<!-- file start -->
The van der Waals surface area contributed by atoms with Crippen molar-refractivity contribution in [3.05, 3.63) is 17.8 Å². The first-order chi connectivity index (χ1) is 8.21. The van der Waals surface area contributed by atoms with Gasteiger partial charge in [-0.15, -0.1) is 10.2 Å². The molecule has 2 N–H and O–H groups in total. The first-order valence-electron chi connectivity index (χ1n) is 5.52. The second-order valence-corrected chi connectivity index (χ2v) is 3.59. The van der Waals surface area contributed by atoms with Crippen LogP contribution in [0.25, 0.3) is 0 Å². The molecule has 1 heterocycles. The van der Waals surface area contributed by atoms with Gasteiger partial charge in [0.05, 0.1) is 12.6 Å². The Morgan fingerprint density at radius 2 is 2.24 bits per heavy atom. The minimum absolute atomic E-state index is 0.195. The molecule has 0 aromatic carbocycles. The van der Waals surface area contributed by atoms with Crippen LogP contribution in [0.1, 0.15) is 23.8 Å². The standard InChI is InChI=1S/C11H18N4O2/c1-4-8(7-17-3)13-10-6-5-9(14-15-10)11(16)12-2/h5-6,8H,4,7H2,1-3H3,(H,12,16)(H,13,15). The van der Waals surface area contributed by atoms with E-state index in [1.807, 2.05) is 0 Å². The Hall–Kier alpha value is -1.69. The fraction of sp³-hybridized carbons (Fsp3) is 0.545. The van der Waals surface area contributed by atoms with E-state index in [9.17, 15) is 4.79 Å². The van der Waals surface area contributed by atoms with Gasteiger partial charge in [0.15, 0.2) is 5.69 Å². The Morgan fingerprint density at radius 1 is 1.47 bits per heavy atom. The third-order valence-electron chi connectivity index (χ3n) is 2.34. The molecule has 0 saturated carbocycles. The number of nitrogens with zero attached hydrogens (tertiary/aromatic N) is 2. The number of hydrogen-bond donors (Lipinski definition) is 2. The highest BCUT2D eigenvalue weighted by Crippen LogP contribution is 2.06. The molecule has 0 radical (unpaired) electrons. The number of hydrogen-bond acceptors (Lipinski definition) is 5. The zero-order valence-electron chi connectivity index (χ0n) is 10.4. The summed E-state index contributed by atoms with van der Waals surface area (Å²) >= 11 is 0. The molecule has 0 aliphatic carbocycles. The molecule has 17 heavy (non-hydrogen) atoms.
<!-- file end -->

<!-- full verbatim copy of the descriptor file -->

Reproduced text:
The van der Waals surface area contributed by atoms with Crippen molar-refractivity contribution in [3.05, 3.63) is 17.8 Å². The first-order chi connectivity index (χ1) is 8.21. The van der Waals surface area contributed by atoms with Gasteiger partial charge in [-0.15, -0.1) is 10.2 Å². The molecule has 2 N–H and O–H groups in total. The first-order valence-electron chi connectivity index (χ1n) is 5.52. The second-order valence-corrected chi connectivity index (χ2v) is 3.59. The van der Waals surface area contributed by atoms with Crippen LogP contribution in [0.25, 0.3) is 0 Å². The molecule has 1 heterocycles. The van der Waals surface area contributed by atoms with Gasteiger partial charge in [0.05, 0.1) is 12.6 Å². The Morgan fingerprint density at radius 2 is 2.24 bits per heavy atom. The minimum absolute atomic E-state index is 0.195. The molecule has 0 aromatic carbocycles. The van der Waals surface area contributed by atoms with Crippen LogP contribution in [0.1, 0.15) is 23.8 Å². The standard InChI is InChI=1S/C11H18N4O2/c1-4-8(7-17-3)13-10-6-5-9(14-15-10)11(16)12-2/h5-6,8H,4,7H2,1-3H3,(H,12,16)(H,13,15). The van der Waals surface area contributed by atoms with E-state index in [1.807, 2.05) is 0 Å². The Hall–Kier alpha value is -1.69. The fraction of sp³-hybridized carbons (Fsp3) is 0.545. The van der Waals surface area contributed by atoms with E-state index in [9.17, 15) is 4.79 Å². The van der Waals surface area contributed by atoms with Gasteiger partial charge in [0.15, 0.2) is 5.69 Å². The Morgan fingerprint density at radius 1 is 1.47 bits per heavy atom. The third-order valence-electron chi connectivity index (χ3n) is 2.34. The molecule has 0 saturated carbocycles. The number of nitrogens with zero attached hydrogens (tertiary/aromatic N) is 2. The number of hydrogen-bond donors (Lipinski definition) is 2. The highest BCUT2D eigenvalue weighted by Crippen LogP contribution is 2.06. The molecule has 0 radical (unpaired) electrons. The number of hydrogen-bond acceptors (Lipinski definition) is 5. The zero-order valence-electron chi connectivity index (χ0n) is 10.4. The summed E-state index contributed by atoms with van der Waals surface area (Å²) >= 11 is 0. The molecule has 0 aliphatic carbocycles. The molecule has 17 heavy (non-hydrogen) atoms.